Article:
Authors: Guido Cosemans, Clemens Mensink
Addresses: MAP – Modelling of Atmospheric Processes, VITO – Flemish Institute for Technological Research, Boeretang 200, B-2400 Mol, Belgium. ' MAP – Modelling of Atmospheric Processes, VITO – Flemish Institute for Technological Research, Boeretang 200, B-2400 Mol, Belgium
Abstract: Time-series of half-hourly PM10 concentrations and meteorological data measured near industrial sites where dusty materials are processed can be used to estimate PM10 source strengths for these activities using reverse modelling. Reverse modelling starts with building an over-determined system of linear equations: Observed_Cmj = Computed_Cmj(known sources) + Σ i=1, NComputed_Cmj(Qi) where the N values of Qi are determined by least squares regression. The paper focuses on regression solutions tainted by noise fitting that are physically meaningless, on rules to reduce the risk for noise fitting, and on how to use cumulative frequency distributions, time series for different averaging times and pollutant roses to obtain a physically sound solution.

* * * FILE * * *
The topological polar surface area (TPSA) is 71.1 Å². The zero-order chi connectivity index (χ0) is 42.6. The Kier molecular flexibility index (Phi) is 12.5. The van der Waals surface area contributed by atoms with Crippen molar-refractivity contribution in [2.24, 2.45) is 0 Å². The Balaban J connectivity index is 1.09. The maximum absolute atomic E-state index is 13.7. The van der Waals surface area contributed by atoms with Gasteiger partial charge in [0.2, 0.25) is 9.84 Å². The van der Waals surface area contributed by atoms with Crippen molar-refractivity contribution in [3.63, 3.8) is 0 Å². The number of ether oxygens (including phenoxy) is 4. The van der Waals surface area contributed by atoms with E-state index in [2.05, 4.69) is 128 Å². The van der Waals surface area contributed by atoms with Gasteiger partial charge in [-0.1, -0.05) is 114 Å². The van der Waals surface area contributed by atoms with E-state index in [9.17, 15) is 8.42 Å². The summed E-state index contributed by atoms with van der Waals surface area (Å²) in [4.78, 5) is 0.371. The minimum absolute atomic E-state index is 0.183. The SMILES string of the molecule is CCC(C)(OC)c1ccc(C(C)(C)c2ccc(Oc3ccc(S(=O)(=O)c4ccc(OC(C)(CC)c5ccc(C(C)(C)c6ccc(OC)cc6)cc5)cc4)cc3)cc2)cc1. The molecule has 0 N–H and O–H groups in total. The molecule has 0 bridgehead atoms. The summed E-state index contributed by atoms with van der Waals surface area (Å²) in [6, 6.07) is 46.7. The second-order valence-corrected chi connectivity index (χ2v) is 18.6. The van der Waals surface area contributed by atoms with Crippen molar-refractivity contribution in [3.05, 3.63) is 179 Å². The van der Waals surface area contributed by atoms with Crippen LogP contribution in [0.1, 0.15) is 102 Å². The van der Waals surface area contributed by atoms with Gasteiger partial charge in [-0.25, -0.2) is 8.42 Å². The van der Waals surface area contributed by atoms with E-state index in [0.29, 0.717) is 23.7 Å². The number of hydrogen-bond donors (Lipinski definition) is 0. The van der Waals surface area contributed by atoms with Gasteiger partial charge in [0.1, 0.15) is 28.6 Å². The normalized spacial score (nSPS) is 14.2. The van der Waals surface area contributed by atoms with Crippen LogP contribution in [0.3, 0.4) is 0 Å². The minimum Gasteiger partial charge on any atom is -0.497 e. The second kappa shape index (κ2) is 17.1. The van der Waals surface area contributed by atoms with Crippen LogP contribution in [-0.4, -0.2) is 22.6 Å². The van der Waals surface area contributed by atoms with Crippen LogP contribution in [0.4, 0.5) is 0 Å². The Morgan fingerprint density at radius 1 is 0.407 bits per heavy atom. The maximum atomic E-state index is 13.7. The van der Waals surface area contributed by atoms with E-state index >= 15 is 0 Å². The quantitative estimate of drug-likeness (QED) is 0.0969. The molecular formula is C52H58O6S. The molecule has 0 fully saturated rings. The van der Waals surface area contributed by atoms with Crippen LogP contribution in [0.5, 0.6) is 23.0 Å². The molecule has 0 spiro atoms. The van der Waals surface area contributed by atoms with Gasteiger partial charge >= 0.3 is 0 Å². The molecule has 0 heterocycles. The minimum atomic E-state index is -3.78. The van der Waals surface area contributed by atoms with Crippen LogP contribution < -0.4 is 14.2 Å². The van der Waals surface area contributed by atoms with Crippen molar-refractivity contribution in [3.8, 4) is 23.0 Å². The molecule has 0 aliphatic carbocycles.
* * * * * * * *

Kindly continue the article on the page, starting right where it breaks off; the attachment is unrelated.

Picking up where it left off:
Keywords: reverse modelling; fugitive sources; least squares regression; colinearity; noise fitting; cumulative frequency distribution; time series; averaging time; pollutant rose; IFDM; PM10; air quality; air pollution.
International Journal of Environment and Pollution, 2011 Vol.44 No.1/2/3/4, pp.190 - 199
Published online: 07 Feb 2011 *Full-text access for editors Access for subscribers Purchase this article Comment on this article